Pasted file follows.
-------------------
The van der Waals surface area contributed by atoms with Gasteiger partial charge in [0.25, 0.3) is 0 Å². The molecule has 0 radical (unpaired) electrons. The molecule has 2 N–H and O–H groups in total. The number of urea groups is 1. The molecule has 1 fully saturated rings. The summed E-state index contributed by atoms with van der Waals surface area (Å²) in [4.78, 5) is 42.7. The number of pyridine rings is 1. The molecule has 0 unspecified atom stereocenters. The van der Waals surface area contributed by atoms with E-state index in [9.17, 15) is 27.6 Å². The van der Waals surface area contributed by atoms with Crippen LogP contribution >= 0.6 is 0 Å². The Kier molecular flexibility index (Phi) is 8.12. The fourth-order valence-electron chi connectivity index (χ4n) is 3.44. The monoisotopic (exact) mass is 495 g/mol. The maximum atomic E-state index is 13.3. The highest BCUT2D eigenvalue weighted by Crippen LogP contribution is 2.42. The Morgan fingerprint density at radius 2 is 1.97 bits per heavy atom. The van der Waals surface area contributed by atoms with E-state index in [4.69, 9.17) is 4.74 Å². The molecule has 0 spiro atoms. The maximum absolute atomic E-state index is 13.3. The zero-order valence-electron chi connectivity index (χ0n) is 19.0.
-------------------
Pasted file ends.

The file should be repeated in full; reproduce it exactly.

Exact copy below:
The van der Waals surface area contributed by atoms with Gasteiger partial charge in [0.25, 0.3) is 0 Å². The molecule has 0 radical (unpaired) electrons. The molecule has 2 N–H and O–H groups in total. The number of urea groups is 1. The molecule has 1 fully saturated rings. The summed E-state index contributed by atoms with van der Waals surface area (Å²) in [4.78, 5) is 42.7. The number of pyridine rings is 1. The molecule has 0 unspecified atom stereocenters. The van der Waals surface area contributed by atoms with E-state index in [9.17, 15) is 27.6 Å². The van der Waals surface area contributed by atoms with Crippen LogP contribution >= 0.6 is 0 Å². The Kier molecular flexibility index (Phi) is 8.12. The fourth-order valence-electron chi connectivity index (χ4n) is 3.44. The monoisotopic (exact) mass is 495 g/mol. The maximum atomic E-state index is 13.3. The highest BCUT2D eigenvalue weighted by Crippen LogP contribution is 2.42. The Morgan fingerprint density at radius 2 is 1.97 bits per heavy atom. The van der Waals surface area contributed by atoms with E-state index in [4.69, 9.17) is 4.74 Å². The molecule has 0 spiro atoms. The maximum absolute atomic E-state index is 13.3. The zero-order valence-electron chi connectivity index (χ0n) is 19.0.